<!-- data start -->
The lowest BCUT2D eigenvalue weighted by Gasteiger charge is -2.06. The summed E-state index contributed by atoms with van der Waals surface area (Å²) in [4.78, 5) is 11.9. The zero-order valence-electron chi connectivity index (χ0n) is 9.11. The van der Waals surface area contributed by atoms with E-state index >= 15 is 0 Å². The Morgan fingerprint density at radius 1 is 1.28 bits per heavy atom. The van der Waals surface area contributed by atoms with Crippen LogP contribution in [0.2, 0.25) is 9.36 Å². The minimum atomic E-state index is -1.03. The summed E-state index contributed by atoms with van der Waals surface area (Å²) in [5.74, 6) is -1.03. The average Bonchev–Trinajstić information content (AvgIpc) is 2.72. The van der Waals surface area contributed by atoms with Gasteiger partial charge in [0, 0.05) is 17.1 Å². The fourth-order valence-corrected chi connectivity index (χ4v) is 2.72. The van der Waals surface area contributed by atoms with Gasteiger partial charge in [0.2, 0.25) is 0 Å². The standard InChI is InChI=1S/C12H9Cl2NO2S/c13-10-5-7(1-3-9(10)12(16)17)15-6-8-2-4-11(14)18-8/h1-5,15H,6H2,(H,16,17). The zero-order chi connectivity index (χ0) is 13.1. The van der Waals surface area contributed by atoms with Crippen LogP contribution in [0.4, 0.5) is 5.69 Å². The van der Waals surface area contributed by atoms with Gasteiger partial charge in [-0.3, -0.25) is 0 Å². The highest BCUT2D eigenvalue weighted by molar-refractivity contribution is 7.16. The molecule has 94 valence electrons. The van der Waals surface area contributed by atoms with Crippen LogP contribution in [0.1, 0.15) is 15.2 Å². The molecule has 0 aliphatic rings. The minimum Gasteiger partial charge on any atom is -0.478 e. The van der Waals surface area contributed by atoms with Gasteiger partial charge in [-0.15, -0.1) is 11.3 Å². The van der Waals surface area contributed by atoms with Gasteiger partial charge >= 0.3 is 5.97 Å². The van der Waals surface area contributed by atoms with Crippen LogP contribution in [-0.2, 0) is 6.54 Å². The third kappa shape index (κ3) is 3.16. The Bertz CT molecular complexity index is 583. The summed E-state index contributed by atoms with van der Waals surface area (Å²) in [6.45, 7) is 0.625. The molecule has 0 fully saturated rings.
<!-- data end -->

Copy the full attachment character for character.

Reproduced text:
The lowest BCUT2D eigenvalue weighted by Gasteiger charge is -2.06. The summed E-state index contributed by atoms with van der Waals surface area (Å²) in [4.78, 5) is 11.9. The zero-order valence-electron chi connectivity index (χ0n) is 9.11. The van der Waals surface area contributed by atoms with E-state index >= 15 is 0 Å². The Morgan fingerprint density at radius 1 is 1.28 bits per heavy atom. The van der Waals surface area contributed by atoms with Crippen LogP contribution in [0.2, 0.25) is 9.36 Å². The minimum atomic E-state index is -1.03. The summed E-state index contributed by atoms with van der Waals surface area (Å²) in [5.74, 6) is -1.03. The average Bonchev–Trinajstić information content (AvgIpc) is 2.72. The van der Waals surface area contributed by atoms with Gasteiger partial charge in [0, 0.05) is 17.1 Å². The fourth-order valence-corrected chi connectivity index (χ4v) is 2.72. The van der Waals surface area contributed by atoms with Gasteiger partial charge in [0.2, 0.25) is 0 Å². The standard InChI is InChI=1S/C12H9Cl2NO2S/c13-10-5-7(1-3-9(10)12(16)17)15-6-8-2-4-11(14)18-8/h1-5,15H,6H2,(H,16,17). The zero-order chi connectivity index (χ0) is 13.1. The van der Waals surface area contributed by atoms with Crippen LogP contribution in [0.4, 0.5) is 5.69 Å². The van der Waals surface area contributed by atoms with Gasteiger partial charge in [-0.3, -0.25) is 0 Å². The highest BCUT2D eigenvalue weighted by molar-refractivity contribution is 7.16. The molecule has 94 valence electrons. The van der Waals surface area contributed by atoms with Crippen LogP contribution in [0.1, 0.15) is 15.2 Å². The molecule has 0 aliphatic rings. The minimum Gasteiger partial charge on any atom is -0.478 e. The van der Waals surface area contributed by atoms with Gasteiger partial charge in [-0.15, -0.1) is 11.3 Å². The van der Waals surface area contributed by atoms with Gasteiger partial charge >= 0.3 is 5.97 Å². The van der Waals surface area contributed by atoms with Crippen LogP contribution in [-0.2, 0) is 6.54 Å². The third kappa shape index (κ3) is 3.16. The Bertz CT molecular complexity index is 583. The summed E-state index contributed by atoms with van der Waals surface area (Å²) in [6.45, 7) is 0.625. The molecule has 0 fully saturated rings.